<P mce_keep="true"></P>


      -Philippe</P>

      Comment


      • #4
        Re: Hammond T200 question



        OK, first thing is to oil the organ. It's easy to get real Hammond oil on line, and a bottle or tube will last a long time. If you take the back off the organ and look at the top shelf, you'll see some cut out holes, and in each hole you'll see a funnel. This is where you put the oil. Don't put too much in, but remember that your T has not been oiled for 4 years. If you over-oil, you won't harm anything but the excess oil will drip out.</P>


        The leslie should have a sheet with maintenance instructions fastened to it. Follow those for oiling the leslie. Again, it will not need that much.</P>


        The best thing you can do is to play the organ regularly. If you have any problems, make a note of them. Then when you have a few things on your list, get a tech in to do the work (or do it yourself if you can). When I bought my T402, I got a tech in to help with the work (I could have done it all myself, but he was faster than me and some things needed two people to do easily) and it cost me around £100 for the visit. It was money well spent, as I have not have any problems with the organ in 3 years.</P>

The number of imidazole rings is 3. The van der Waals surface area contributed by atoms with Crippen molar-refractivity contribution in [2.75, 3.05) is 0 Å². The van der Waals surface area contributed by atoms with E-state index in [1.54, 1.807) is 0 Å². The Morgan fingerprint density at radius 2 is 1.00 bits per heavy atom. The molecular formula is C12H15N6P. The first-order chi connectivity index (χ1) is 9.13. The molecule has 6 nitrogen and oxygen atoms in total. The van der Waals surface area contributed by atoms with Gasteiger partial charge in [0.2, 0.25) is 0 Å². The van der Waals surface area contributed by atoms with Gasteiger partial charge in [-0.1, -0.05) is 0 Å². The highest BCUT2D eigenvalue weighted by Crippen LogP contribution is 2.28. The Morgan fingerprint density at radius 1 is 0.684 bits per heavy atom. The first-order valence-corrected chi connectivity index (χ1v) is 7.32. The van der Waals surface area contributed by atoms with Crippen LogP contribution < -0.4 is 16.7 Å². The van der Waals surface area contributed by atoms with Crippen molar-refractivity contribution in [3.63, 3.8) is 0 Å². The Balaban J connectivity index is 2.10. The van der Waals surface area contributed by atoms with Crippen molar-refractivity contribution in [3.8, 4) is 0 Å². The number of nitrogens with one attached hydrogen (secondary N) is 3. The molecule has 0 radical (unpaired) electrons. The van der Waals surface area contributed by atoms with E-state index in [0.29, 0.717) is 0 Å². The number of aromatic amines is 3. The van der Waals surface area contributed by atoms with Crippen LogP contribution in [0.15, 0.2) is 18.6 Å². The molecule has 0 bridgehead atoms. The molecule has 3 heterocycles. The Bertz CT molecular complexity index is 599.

Andy</P>
        <P mce_keep="true"></P>
        It's not what you play. It's not how you play. It's the fact that you're playing that counts.

        New website now live - www.andrew-gilbert.com

        Current instruments: Roland Atelier AT900 Platinum Edition, Yamaha Genos, Yamaha PSR-S970, Kawai K1m
        Retired Organs: Lots! Kawai SR6 x 2, Hammond L122, T402, T500 x 2, X5. Conn Martinique and 652. Gulbransen 2102 Pacemaker. Kimball Temptation.
        Retired Leslies, 147, 145 x 2, 760 x 2, 710, 415 x 2.
        Retired synths: Korg 700, Roland SH1000, Jen Superstringer, Kawai S100F, Kawai S100P, Kawai K1

        Comment


        • #5
          Re: Hammond T200 question

          <P class=MsoNormal style="MARGIN: 0in 0in 0pt"><SPAN style="FONT-SIZE: 10pt; FONT-FAMILY: Arial; mso-bidi-font-family: 'Times New Roman'">Thought of something to add to Andy's goodadvice.</SPAN></P>
          <P class=MsoNormal style="MARGIN: 0in 0in 0pt"><SPAN style="FONT-SIZE: 10pt; FONT-FAMILY: Arial; mso-bidi-font-family: 'Times New Roman'"></SPAN></P>
          <P class=MsoNormal style="MARGIN: 0in 0in 0pt"><SPAN style="FONT-SIZE: 10pt; FONT-FAMILY: Arial; mso-bidi-font-family: 'Times New Roman'">As a former T - series owner I will add that the generator motor also requires oiling. Mine had cups at each end of the motor. Both cups had a spring loaded cover cap. I can not remember the amount of oil required. <?xml:namespace prefix = o ns = "urn:schemas-microsoft-com:office:office" /><o:p></o:p></SPAN></P>
          Have: Hammond 340212 Elegante
          Had: Hammond T-311 and 333114 Colonnade
          Never will have: Laurens Hammond 350 w/ 2 - 751 Leslies

          Comment